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Raised Bed Gardening: Frequently Asked Questions

Your Raised Bed Questions Answered

Raised bed gardening has become quite popular and there are many benefits to this method of growing plants. You can read all about the benefits in our dedicated post on the topic: The Benefits of Raised Bed Gardening. For ease of access, I thought I would buildout a quick Raised Bed FAQ to answer all your raised bed, raised planter and garden box questions.

What soil type should i use in a raised bed garden or planter?

What soil type should i use in a raised bed garden or planter?

Soil for raised beds is a contentious topic among some gardeners. From research, and input from most university agriculture recommendations, you should create a mix that is 25-50% organic matter (fancy term for compost) by volume. Many soil and garden companies make pre-set raised bed mixtures (read expensive), but it’s fairly simple to make your own. I always recommend mixing in the top few inches of your own soil to get the criterrs (bugs, bacteria and fungus) that are native to your area. They will help create a sustainable ecosystem in your beds.

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What type of wood should i use for raised bed construction?

What type of wood should i use for raised bed construction?

There are really 3 types of wood recommended for raised beds and planters: douglas fir, redwood/cedar and pressure treated wood. They are essentially listed in the order they will last: douglas fir roughly 2-5 years, redwood/cedar 10-20 years and pressure treated wood 40+ years. For me, I love the way redwood and cedar age, and the fasded grey adds to the beauty of the garden. Also, douglas fir is the cheapest, but you get what you pay for.

Is pressure treated wood safe for raised beds and vegetable gardening?

Is pressure treated wood safe for raised beds and vegetable gardening?

The short answer is yes, you can use modern pressure treated wood in vegetable gardens. History has given pressure treated wood a bad rap, as it was historically treated with some chemicals (arsenic) that leached into the soil and made it toxic. Today’s pressure treated wood is treated with ACQ, which according to the EPA does not contain toxic substances. Long answer – for me, I’d rather go natural, and leverage naturally weather and moisture resistant wood.

What is the best way to irrigate raised beds?

What is the best way to irrigate raised beds?

Raised beds need quite a bit more water than a regular garden, usually 25% more. Why? Because you essentially have the perfect environment for water absorbtion in the soil: plenty of organic material, uncompressed and with plenty of spaces/voids. Drip irrigation is your best option for watering raised beds. You can use a soaker hose or drip emitters, and we suggest watering less often but deep (longer times). You can read more on drip watering for raised beds at the link below.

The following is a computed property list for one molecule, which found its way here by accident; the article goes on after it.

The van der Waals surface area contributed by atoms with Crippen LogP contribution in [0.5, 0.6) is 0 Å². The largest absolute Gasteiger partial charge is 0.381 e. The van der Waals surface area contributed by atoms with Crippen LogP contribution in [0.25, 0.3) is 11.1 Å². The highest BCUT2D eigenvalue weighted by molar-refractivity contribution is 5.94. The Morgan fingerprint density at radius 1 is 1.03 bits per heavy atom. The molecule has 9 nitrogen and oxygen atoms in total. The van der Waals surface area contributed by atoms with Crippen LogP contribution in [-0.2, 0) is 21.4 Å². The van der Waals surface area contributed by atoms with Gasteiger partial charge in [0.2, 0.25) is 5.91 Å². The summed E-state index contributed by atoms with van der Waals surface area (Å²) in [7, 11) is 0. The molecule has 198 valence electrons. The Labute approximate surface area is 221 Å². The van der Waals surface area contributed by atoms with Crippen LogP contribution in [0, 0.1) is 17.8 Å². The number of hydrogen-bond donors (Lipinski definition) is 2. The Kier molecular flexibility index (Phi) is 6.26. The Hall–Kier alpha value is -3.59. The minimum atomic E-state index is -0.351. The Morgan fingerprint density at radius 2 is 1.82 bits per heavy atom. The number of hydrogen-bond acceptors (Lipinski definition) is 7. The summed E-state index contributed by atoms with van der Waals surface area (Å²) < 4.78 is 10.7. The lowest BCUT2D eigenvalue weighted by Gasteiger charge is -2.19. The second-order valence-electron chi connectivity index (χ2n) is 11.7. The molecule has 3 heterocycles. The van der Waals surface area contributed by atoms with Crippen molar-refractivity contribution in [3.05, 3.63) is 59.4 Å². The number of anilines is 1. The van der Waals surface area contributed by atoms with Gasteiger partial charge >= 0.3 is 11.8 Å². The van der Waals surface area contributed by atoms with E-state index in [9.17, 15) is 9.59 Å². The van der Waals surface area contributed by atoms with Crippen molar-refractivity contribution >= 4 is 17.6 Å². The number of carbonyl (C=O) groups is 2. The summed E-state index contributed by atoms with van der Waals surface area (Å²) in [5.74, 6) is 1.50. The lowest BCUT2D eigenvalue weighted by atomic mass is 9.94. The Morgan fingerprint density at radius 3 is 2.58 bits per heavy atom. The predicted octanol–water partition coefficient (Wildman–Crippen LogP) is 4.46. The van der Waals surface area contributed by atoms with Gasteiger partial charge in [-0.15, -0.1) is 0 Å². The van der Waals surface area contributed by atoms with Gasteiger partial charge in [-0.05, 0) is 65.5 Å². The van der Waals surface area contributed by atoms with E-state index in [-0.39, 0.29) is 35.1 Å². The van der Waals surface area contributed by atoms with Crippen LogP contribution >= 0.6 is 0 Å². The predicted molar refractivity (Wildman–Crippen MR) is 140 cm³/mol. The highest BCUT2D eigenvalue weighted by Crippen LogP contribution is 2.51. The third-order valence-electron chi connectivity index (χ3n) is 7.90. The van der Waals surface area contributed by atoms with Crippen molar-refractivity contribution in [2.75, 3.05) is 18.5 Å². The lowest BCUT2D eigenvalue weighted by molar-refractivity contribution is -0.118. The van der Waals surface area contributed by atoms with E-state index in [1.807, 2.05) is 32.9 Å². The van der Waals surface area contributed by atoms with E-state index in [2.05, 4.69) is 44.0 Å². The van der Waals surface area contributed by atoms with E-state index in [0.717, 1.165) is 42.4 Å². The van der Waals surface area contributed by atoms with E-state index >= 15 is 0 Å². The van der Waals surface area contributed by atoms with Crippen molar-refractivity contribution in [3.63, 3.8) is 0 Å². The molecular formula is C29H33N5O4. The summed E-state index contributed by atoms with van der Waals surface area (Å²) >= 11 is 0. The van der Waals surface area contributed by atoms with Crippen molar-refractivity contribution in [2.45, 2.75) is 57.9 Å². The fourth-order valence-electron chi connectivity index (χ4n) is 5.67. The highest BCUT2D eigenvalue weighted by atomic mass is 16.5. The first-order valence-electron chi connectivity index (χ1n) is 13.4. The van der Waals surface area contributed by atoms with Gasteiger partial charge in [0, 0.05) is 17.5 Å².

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Should I use landscape fabric under my raised beds?

Should I use landscape fabric under my raised beds?

I get this question quite a bit, and I personally don’t recommend it. Why? Any barrier between your raised planter and the true soil ecosystem is bad for the long run. You want insects, worms, water, fungus, and bacteria to flow freely and naturally through the little ecosystem you have created. Most weed seeds need warmth, light and water to germinate, so a barrier 12 inches down will provide minimal help. If you are worried about weeds, just put a mulch layer on top, and will help with moisture retention as well.

What are the benefits of raised bed gardens?

What are the benefits of raised bed gardens?

Control. Raised bed gardening provides you the ability to build and control the environment for growth when it comes to soil, air and water. It is a fresh start that provdes an initial weed free zone, and one that can produce beautiful and healthy plants in short order.

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Should I mulch raised beds?

Should I mulch raised beds?

Absolutely yeas. Raised beds should be mulched for two reasons: water retention and weed control. Raised beds lose water more quicly to evaporation due to the porous nature of the soil composition. Weed control, well, smother those nasties so they don’t suck away your garden fun time ;). Mulching provides additiiional benefits – additional organic material.

How big should I make my raised beds?

How big should I make my raised beds?

In my humble opinion (which is shared by most), a raised bed should be 4’x8′. A 4′ width is the perfect size for weeding and planting when it comes to reach. As for length, I choose 8 feet because it is cost effective – I buy 12′ long timber lengths so I can get one 8 and 4 lengths from one board. It is also an aesthetically pleasing dimension set (5×7 is the perect dimension according to garden design gurus).

What is the best way to reinforce the corners of a raised bed?

What is the best way to reinforce the corners of a raised bed?

We use 4×4 posts cut to 12″ lengths for reinfocement of the corners. It gives adequate space for multiple screws, and in our experience holds up over time. There are now kits you can buy that have metal galvanized brackets, some with slip channels for your lumber. It is all a matter of preference and what you like aesthetically.

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